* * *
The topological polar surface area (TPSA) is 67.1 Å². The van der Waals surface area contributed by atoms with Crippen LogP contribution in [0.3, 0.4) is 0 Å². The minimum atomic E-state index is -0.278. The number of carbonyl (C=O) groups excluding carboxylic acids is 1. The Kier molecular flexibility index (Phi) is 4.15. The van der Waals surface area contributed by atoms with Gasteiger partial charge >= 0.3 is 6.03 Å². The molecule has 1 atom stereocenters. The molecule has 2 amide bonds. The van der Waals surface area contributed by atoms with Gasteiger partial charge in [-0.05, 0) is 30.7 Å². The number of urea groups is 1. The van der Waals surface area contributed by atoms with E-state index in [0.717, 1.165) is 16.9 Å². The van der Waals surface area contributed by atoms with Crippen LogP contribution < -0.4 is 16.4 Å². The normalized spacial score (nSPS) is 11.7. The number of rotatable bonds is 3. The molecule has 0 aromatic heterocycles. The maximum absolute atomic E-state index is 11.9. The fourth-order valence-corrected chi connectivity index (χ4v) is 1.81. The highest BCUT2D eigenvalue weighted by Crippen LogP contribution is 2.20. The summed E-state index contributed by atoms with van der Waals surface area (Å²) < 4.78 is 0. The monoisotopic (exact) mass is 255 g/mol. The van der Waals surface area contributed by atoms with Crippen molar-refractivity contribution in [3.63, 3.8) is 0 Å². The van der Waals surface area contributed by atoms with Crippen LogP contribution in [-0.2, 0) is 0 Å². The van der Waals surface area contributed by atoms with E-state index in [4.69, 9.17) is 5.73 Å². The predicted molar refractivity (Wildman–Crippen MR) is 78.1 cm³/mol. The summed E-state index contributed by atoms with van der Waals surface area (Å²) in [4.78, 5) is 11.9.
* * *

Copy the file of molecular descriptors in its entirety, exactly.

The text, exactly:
The topological polar surface area (TPSA) is 67.1 Å². The van der Waals surface area contributed by atoms with Crippen LogP contribution in [0.3, 0.4) is 0 Å². The minimum atomic E-state index is -0.278. The number of carbonyl (C=O) groups excluding carboxylic acids is 1. The Kier molecular flexibility index (Phi) is 4.15. The van der Waals surface area contributed by atoms with Gasteiger partial charge >= 0.3 is 6.03 Å². The molecule has 1 atom stereocenters. The molecule has 2 amide bonds. The van der Waals surface area contributed by atoms with Gasteiger partial charge in [-0.05, 0) is 30.7 Å². The number of urea groups is 1. The van der Waals surface area contributed by atoms with E-state index in [0.717, 1.165) is 16.9 Å². The van der Waals surface area contributed by atoms with Crippen LogP contribution < -0.4 is 16.4 Å². The normalized spacial score (nSPS) is 11.7. The number of rotatable bonds is 3. The molecule has 0 aromatic heterocycles. The maximum absolute atomic E-state index is 11.9. The fourth-order valence-corrected chi connectivity index (χ4v) is 1.81. The highest BCUT2D eigenvalue weighted by Crippen LogP contribution is 2.20. The summed E-state index contributed by atoms with van der Waals surface area (Å²) < 4.78 is 0. The monoisotopic (exact) mass is 255 g/mol. The van der Waals surface area contributed by atoms with Crippen molar-refractivity contribution in [3.63, 3.8) is 0 Å². The van der Waals surface area contributed by atoms with Crippen LogP contribution in [-0.2, 0) is 0 Å². The van der Waals surface area contributed by atoms with E-state index in [4.69, 9.17) is 5.73 Å². The predicted molar refractivity (Wildman–Crippen MR) is 78.1 cm³/mol. The summed E-state index contributed by atoms with van der Waals surface area (Å²) in [4.78, 5) is 11.9.